No question about it, auto insurance for your teenage driver can cost a bundle, depending on the circumstances. Unlike many other types of insurance, you have no choice but to have auto insurance on your vehicles. It’s a legal requirement. There is a common misconception among parents of new teenage drivers that the teens should be put on a separate auto insurance policy with lower bodily injury limits. The purpose is to save money on the policy and to keep the teen’s driving mishaps off the parents’ auto insurance record. But the fact is, if a minor teenage driver has an accident, an injured party whose damage is not covered by the low limits of the teenage driver’s auto insurance will most likely go after the assets of the parents anyway. If that happens and you don’t have a big stash of cash to cover the damages, your house might be in jeopardy. Inexperienced teenage drivers have a much higher rate of accidents than experienced drivers. In fact, insurance agents can tell you, a very high percentage of teenage drivers wreck their first car. So don’t risk your personal assets by skimping on bodily injury limits.
What Does a Basic Auto Insurance Policy Cover for Your Teenage Driver?
Bodily Injury Liability- covers injuries that your teenage driver causes to others. If your teenage drivers are listed on your auto insurance policy, they are also covered if they cause accidents while driving someone else’s car (assuming the owner of the car has granted permission). Without adequate bodily injury liability, if your teenage driver gets into a serious accident, you can be sued for a great deal of money. That’s why it’s not smart to limit this coverage to the state minimum.
Medical Payments or Personal Injury Protection (PIP) – pays for treatment of injuries to your teenage driver and passengers in the car.
Property Damage Liability – pays for damage your teenage driver causes to someone else’s property. That usually refers to another car, but could be damage caused to fences, light posts, and other structures.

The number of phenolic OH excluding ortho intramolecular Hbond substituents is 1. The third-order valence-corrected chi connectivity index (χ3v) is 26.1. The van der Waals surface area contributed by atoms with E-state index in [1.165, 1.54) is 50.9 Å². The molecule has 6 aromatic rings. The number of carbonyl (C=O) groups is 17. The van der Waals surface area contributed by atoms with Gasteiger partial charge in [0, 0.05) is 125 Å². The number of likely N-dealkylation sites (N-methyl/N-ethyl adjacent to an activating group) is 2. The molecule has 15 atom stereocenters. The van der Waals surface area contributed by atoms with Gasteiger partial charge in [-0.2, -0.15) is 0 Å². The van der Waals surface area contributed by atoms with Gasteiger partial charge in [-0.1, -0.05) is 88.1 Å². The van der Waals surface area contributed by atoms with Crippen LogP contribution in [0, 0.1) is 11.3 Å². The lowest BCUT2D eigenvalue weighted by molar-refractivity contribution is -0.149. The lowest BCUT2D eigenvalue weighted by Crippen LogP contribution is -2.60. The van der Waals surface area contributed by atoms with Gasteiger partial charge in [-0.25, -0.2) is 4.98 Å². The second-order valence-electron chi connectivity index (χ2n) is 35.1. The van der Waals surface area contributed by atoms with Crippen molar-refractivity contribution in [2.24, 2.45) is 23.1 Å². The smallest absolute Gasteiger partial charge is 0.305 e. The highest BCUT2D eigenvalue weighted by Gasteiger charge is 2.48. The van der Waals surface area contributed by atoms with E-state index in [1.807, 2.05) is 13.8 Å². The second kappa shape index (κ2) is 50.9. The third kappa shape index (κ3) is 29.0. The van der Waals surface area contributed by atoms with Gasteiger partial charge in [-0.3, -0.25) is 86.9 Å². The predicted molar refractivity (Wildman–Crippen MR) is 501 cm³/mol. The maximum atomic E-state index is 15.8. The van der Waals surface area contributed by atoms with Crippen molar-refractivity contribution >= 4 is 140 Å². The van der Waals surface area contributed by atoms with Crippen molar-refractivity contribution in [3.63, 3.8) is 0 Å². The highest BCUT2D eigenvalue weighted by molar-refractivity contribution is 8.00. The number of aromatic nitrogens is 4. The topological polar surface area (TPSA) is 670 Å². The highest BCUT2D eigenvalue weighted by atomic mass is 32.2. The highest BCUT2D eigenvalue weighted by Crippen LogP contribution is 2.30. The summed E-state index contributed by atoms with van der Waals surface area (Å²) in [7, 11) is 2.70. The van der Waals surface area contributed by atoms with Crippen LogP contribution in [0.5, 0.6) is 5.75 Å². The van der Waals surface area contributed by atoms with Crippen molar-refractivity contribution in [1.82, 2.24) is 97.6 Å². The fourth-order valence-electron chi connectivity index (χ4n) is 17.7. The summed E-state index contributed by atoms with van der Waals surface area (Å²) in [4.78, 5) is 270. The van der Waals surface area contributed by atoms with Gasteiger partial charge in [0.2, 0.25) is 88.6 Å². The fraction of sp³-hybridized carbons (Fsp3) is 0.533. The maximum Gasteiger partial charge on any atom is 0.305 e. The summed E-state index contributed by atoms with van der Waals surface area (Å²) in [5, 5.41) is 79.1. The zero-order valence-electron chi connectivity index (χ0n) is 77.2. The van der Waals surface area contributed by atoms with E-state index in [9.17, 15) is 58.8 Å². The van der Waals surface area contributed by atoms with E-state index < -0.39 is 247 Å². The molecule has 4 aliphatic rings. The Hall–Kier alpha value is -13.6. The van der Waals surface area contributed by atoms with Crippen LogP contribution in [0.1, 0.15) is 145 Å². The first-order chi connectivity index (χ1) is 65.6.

Collision – pays for damage to your car (or your teen’s car) caused by hitting another car or object, flipping over, or hitting a pothole. Usually this feature of auto insurance has a deductible ranging between $250 to $1,000. If your teenage driver has a collision, the auto insurance should pay for the fix, once the deductible is met. If you have money set aside to pay the deductible, you can save significantly on your teenage driver’s auto insurance policy by having a higher deductible.
Comprehensive – covers your teen’s car for theft or damage caused by something other than another car or object, such as fire, falling objects, explosions, earthquakes, hail, vandalism, riots, windstorms, contact with animals. Comprehensive auto insurance will also cover a cracked or shattered windshield, possibly without charging the deductible. The deductible on this coverage is usually between $100 and $300, but again, the higher deductible will save you money on premiums. Unless you have a car loan, comprehensive auto insurance is not usually required.
Uninsured or underinsured motorist – this auto insurance covers your teenage driver if he or she is hit by a hit-and-run driver, or a motorist without auto insurance or without adequate insurance, or if your teen is hit while a pedestrian.
Plan Ahead If You Want to Save on the Cost of Auto Insurance for Your Teenage Driver
There are ways to keep the cost of insuring your teenage driver down, especially if you plan well in advance.
Remind your teens that doing well in school will make their auto insurance more affordable since there are often discounts available for good students. Most teens are very motivated to gain the freedom that driving allows. If they know you will only permit them to drive if the insurance is affordable, your teen may put more effort into studies, which leads to a double benefit: better grades, lower auto insurance costs.
Get quotes from several different insurers. Rates can vary considerably. Often the companies you see advertising on TV as ultra-cheap are actually a great deal higher than the competition.
Have your teenager driver share in the cost of driving, maintaining and insuring the car. If part of his or her allowance or paycheck goes to cover the cost of auto insurance, the teen will more likely appreciate the privilege of driving and make an effort to hold spending down.
Don’t assume that after your teenager has had commercial driver’s training, he or she is prepared. Commercial training programs usually require only a few hours behind the wheel before declaring your teen ready for the open road. The fact that automobile accidents are the number one cause of death among teenagers should tell you, they need more training than they are getting. Spend enough time driving with your teens and talking to them about the potential dangers that you feel comfortable with their skills and knowledge.
Price should not be the deciding factor in auto insurance, especially for a teenage driver. But with some planning and by insisting on your teen participating in cost control you should be able to swing it without getting a second mortgage.